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2008-12-20 - 9:06 a.m.

Often, I think of my writing here as a release after the storing-up of thoughts, memories I'd like to see play out on the screen, insights, smells. Like nuts in a squirrel's cheeks. I carry them around, as best I'm able. And then I let them out.

So, yesterday morning, half-asleep and listening to Morning Edition on NPR (how many people have this same experience around the country, I wonder?), David Simon of The Wire was talking to the host about his favorite movies. He's all about brevity and concision and the avoidance of wasted movement, so he picked movies in which much is conveyed via gestures and brief, tangy bursts of dialogue. And then he got to a movie probably a lot of us have seen--The Hustler, with Paul Newman and Jackie Gleason as Fats Domino--and the program played a final, important part. It's after Paul Newman has had his character change, and he's shooting pool and talking about pool-as-life but he talks too much or does too much or something (David Simon has very specific ideas about what should and should not be and most of the time I respect that) and then they cut back to the studio and Simon explains why he thinks the movie told too much, rather than show. And the host says something like "So that's a movie that didn't make your list," and Simon says no, it didn't, and that last scene is "heartbreaking." Heartbreaking. That's a strong one. The line, with that guy, is easily overstepped.

I got my mom the complete boxed set of The Wire for Christmas. I love that she's a fan of that show. The subject matter couldn't be farther from her day-to-day. I love what we're capable of, we people, we people I know, we people I wish I knew.

Reading Nothing To Be Afraid Of, Julian Barnes' memoir that is really a book about death and what you do about it while you're alive and living with pretty much no religion. I've read a little of him before, but I think he's my new favorite English writer. He's so smart and dry and funny, the kind of guy you'd like to take along to some juicy American stuff like a rodeo or a bingo hall and constantly lean in close, to find out what he's smiling about. Witty English writer as cipher, I guess. That'd be my Christmas present to myself.

Going to sleep last night, I had a strong whiff of my grandparents on my mom's side, Granddad and his second wife, Frances (who we considered our grandmother). Could've been the glass of wine I had. Anyway, they've both been gone for more than ten years now. They were old-school classy. He was a banker and they had a nice house, with a nice, fancy living room with flower prints on the walls but also a better one downstairs with bowling trophies lined up along one wall, a fully stocked bar, and Granddad's seventies-era electric organ with its two rows of keys and its dozens of knobs that I'd tweak when he wasn't looking. Growing up, he always gave each of us a dollar when we visited. They were good people. The memory I had was of my brothers and me sitting in their little dining room off the kitchen, sitting there quietly and eating Utz potato chips out of a bowl and drinking glasses of 7-Up because that's what Frances always had on hand because she mixed it with Seagram's. And the four adults in the next room, drinking and talking and usually laughing. Granddad was a big man and had a big laugh. And the loudest sneeze I've ever heard, and no exaggeration there. Just incredible, the amount of noise and force and power that came out of his mouth and nose when he sneezed. It was like a jet taking off, but all at once, all of that locomotion and energy released in a half-second. It put me in a nice mood, all of this Granddad stuff.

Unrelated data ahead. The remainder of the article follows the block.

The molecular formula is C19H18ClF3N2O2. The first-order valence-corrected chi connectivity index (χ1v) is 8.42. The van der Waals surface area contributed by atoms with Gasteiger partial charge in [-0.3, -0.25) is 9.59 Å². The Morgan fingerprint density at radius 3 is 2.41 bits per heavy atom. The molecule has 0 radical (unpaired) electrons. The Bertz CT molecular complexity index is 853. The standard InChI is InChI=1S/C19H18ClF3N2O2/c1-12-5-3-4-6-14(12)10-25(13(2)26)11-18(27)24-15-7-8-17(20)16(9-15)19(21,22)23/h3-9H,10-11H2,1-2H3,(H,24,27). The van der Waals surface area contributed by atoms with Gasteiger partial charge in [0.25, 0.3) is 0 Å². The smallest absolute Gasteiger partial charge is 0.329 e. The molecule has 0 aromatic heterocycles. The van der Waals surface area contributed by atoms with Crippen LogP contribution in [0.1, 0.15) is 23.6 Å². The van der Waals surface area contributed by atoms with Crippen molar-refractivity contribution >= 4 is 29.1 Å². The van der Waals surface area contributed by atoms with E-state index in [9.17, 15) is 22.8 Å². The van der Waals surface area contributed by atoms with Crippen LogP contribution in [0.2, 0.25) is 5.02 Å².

I am on point, later today, for a soup, for a soup party. It has been suggested that I make a potato soup, and while I'm sure potato soups are nice, it doesn't knock my socks out through my shoes. I will do some soup investigating, is what I'm saying.

I went to a Stoop Storytelling thing this past Monday and I meant to write about it here and maybe I still will but the quick version is that it was amazing and there were performer-audience singalongs at the end and the mayor of my city told a story in which she used the word "poop." I almost skipped home though I am not a skipper.

We're off to London (staying on a houseboat for two nights) and then Norway (Oslo then Trondheim then a ski-town in the mountains and then back to Oslo) in three weeks. We've been advised to bring wool underwear. I am pretty excited and also curious about whether Norway has any of these ice bars I've read about.

Last one: Last night, standing outside Dionysus, a homeless guy came up with a plastic bag from which he pulled, like, a novelty Christmas gift thing, maybe an elaborate ball-point pen with tinsel on it or something. We said we weren't interested in buying it for his asking price (four dollars). Ten minutes later, he came back, and this time he had a bag full of costume jewelry: beaded bracelets, those things young girls put in their hair to keep their hair back off their foreheads. He said, four dollars for the whole bag. No one was much interested. Three dollars he said. Sorry, man. Two-fifty, he said. Final offer. People smoked cigarettes. Two dollars, he said. He pulled out the hair thing. This here's nice, he said. Another guy leaned in close, shook his head, and said, "Already got one of those." The homeless guy ambled off, going at it all over again with the people outside the pizza place, cycling through his story, bargaining all night and into today and again into tonight.

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